time-warner RR server. The messages don't get forwarded to all other
    news-servers instantly. So someone reading/posting on another news-server
    will see things out of order.

    Blame it on the speed of conversation and that not all news-servers are
    synchronized.

    daestrom
     
  7. pragmatist

    pragmatist Guest

    If energy from H2O2 is the goal, why not just use the O2 from
    catalytic decomposition of the peroxide, (there is also energy
    produced), combined with an easier to obtain reducing agent than
    alkalai metals?
    There are no free lunches.
    H2O2 is an oxygen source.
    As reducing agents Na or Ca are more expensive than other fuels.
    You have to use energy to split off the Hydrogen to act as a reducing
    agent so why not simply supply a reducing agent in a more economical
    way?

    The energy cost of H2O2 is high as are the energy costs of Na or Ca.
    What you propose makes little sense unless for a very special
    application.
    As others point out, the reactions are likely to be violent.
    What are you up to?

    As a side note, H2O2 was once used with alcohol as torpedo fuel, (WW
    I IIRC), but this was a special case where oxygen had to be provided
    to run a compact, isolated, high energy system with technology that
    was primitive compared to what is now available.

    Pragmatist -"Somedays it's just not worth chewing through the
    Restraints."
     
  8. ^^^ note the dangling 'understood' generated by outlook....
    You have the physics to understand that.
    Yes, you have the physics to understand that.
    This describes technological advancement that would have to be evolved.
    In 1965 we knew we would have pentium computers by now, but we couldn't
    build them in 1965. The only physical surprise we have seen since 65 in
    the field that I know of deals with magnetic domains. Lucky for us or we
    would not have such powerfully dense and cheap hard drives.

    Best, Dan.
     
  9. Hi,
    Please see the post where I point out the mangling of the position of
    the word 'understood'. This is what I was speaking of.
    Best, Dan.
     
  10. What kind of technological advance do you have in mind that doesn't
    require the precursor of a new physics?
    Sources of energy are now a non issue? Sure, in that case, hydrogen
    makes a wonderful fuel because now it is cheaper than fossils.

    I'll repeat:
    As hydrogen is not an energy source, the cost of the source is
    compounded by the losses in the hydrogen vector. The limitation is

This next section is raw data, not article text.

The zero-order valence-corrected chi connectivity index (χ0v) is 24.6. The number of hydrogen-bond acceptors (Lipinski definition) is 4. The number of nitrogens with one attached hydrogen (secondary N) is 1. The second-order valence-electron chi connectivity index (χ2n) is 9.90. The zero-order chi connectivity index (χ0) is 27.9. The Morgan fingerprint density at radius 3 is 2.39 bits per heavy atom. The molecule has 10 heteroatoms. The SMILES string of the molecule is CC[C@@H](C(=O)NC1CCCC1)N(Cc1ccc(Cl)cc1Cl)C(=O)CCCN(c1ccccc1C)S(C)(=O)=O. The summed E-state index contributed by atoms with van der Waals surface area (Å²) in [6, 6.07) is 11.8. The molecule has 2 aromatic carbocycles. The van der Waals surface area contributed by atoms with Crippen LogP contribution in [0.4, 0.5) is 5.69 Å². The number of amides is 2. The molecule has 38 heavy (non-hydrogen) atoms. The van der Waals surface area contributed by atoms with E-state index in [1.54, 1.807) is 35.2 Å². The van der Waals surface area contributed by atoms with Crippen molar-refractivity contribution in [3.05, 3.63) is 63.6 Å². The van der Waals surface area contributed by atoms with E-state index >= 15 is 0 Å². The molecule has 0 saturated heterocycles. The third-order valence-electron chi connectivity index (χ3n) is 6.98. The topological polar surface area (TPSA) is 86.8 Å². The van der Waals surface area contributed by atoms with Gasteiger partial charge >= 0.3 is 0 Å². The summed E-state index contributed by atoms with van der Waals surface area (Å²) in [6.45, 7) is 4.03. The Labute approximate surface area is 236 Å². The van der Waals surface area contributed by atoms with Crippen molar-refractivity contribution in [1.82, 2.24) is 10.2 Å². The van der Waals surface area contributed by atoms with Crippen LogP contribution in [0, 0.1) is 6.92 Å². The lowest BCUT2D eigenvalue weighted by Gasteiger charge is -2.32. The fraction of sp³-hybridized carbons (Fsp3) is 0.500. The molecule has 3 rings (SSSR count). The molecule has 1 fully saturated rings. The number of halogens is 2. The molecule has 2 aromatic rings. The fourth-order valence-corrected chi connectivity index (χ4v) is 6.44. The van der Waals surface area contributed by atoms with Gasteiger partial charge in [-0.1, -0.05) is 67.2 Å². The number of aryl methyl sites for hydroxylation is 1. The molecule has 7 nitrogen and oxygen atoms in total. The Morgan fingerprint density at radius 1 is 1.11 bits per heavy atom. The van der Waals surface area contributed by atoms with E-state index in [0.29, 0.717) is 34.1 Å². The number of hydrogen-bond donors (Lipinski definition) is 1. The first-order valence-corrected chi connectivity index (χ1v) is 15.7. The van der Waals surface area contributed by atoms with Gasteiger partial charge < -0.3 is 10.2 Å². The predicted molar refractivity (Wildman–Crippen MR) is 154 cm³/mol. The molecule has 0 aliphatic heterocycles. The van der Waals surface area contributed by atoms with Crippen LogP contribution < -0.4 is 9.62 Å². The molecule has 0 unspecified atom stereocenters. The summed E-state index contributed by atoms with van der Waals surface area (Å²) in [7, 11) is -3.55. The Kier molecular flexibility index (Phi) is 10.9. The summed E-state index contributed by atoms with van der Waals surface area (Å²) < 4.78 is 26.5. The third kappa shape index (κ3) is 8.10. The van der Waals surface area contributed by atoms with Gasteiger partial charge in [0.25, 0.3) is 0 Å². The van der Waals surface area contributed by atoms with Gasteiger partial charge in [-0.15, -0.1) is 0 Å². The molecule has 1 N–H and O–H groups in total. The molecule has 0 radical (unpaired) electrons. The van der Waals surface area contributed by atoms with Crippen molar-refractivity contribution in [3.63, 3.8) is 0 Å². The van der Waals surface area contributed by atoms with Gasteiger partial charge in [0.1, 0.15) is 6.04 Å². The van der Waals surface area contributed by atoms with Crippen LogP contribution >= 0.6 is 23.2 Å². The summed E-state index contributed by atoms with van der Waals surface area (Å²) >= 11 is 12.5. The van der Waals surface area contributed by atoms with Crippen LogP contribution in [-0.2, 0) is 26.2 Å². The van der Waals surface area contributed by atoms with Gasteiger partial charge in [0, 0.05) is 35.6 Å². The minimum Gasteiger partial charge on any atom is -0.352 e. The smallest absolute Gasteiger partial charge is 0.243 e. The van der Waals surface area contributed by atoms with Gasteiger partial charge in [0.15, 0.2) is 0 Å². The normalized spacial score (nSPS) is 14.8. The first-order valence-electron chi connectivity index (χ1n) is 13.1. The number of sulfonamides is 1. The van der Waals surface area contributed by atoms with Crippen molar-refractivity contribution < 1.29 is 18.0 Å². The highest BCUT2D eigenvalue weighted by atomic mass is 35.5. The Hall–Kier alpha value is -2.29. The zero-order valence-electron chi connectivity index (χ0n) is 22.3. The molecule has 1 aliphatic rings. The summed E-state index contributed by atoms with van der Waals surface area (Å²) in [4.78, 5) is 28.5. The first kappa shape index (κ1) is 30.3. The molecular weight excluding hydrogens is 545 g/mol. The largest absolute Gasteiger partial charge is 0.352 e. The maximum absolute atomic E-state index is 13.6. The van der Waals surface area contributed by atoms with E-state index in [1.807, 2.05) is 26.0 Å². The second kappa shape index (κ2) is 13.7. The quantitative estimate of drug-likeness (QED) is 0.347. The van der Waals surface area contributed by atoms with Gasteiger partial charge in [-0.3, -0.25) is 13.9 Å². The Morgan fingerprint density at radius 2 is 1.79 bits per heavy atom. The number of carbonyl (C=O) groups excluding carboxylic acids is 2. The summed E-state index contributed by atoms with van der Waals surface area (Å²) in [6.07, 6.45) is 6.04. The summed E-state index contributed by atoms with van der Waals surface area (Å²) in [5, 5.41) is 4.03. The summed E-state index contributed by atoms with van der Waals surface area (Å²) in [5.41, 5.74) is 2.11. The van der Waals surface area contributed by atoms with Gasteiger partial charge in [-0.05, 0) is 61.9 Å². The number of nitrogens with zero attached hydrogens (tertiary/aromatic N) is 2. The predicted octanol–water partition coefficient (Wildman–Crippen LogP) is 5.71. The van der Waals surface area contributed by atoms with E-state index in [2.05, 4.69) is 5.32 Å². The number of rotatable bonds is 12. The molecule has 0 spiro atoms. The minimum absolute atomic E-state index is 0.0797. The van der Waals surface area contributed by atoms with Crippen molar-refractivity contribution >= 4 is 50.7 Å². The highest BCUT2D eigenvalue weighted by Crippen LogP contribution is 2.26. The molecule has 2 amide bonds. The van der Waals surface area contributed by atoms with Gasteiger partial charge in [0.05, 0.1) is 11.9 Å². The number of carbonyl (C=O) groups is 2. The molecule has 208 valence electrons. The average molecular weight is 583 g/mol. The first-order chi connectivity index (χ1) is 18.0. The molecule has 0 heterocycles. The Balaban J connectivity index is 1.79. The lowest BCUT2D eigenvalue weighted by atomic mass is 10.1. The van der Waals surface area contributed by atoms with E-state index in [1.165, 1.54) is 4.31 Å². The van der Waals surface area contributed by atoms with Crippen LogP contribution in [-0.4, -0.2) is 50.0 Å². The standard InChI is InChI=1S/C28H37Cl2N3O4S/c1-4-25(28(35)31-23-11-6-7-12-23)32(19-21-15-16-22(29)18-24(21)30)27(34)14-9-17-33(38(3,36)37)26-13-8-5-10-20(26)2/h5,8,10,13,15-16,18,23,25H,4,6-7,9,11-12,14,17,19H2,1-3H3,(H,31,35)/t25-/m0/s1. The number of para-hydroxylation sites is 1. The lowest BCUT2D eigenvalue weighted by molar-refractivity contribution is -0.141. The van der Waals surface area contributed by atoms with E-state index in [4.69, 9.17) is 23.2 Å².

physical, and vision doesn't change that.

    I'll repeat:
    Probably science fiction for another 5 or 10 decades.
    I'll repeat:
    A new discovery in physics is rather unlikely and if/when it happens, it
    won't just make hydrogen practical. As far as advancements go, they have
    been very predictable. Look at Moore's Law for an example. Other than
    the likes of high temperature superconductors, there have been no
    surprises for going on a century.
    ---
    Technological advancement is predictable based on known physics...
    And all about evolving technology based on known physics. If they could
    not have developed > mach 1 travel, it would have implied a new physics.
    Best, Dan.
     
  11. If we are talking about providing hydrogen to a fuel cell, the above
    is already competitive from an overall energy density standpoint.
    Remember, 43.8 MJ of energy in the form of gasoline will give you far
    less energy than this in the form of hydrogen if a gasoline to
    hydrogen reformer is used.

    Hydrogen energy converted to electrical energy in a fuel cell is more
    efficient than gasoline energy converted to mechanical energy via
    pistons and a crankshaft. This efficiency greatly impacts the numbers
    for overall energy density of the system including the fuel.
    Likewise, if you are going to convert gasoline into hydrogen you need
    a gasoline reformer which takes up space and is in many cases a large
    component of the system. This must be factored into the energy
    density numbers as it is part of an overall system.


    It should be (7+11+4) (I could be wrong about the 11 for Boron, it
    could be 11.5 or something and I don't have this one memorized but 27
    is for Aluminum). There is a big weight savings by substituting Boron
    for Aluminum. However, when the entire system is considered, for a
    variety of reasons including that the aluminate is easier to recycle
    than the borate, my money is on Aluminum.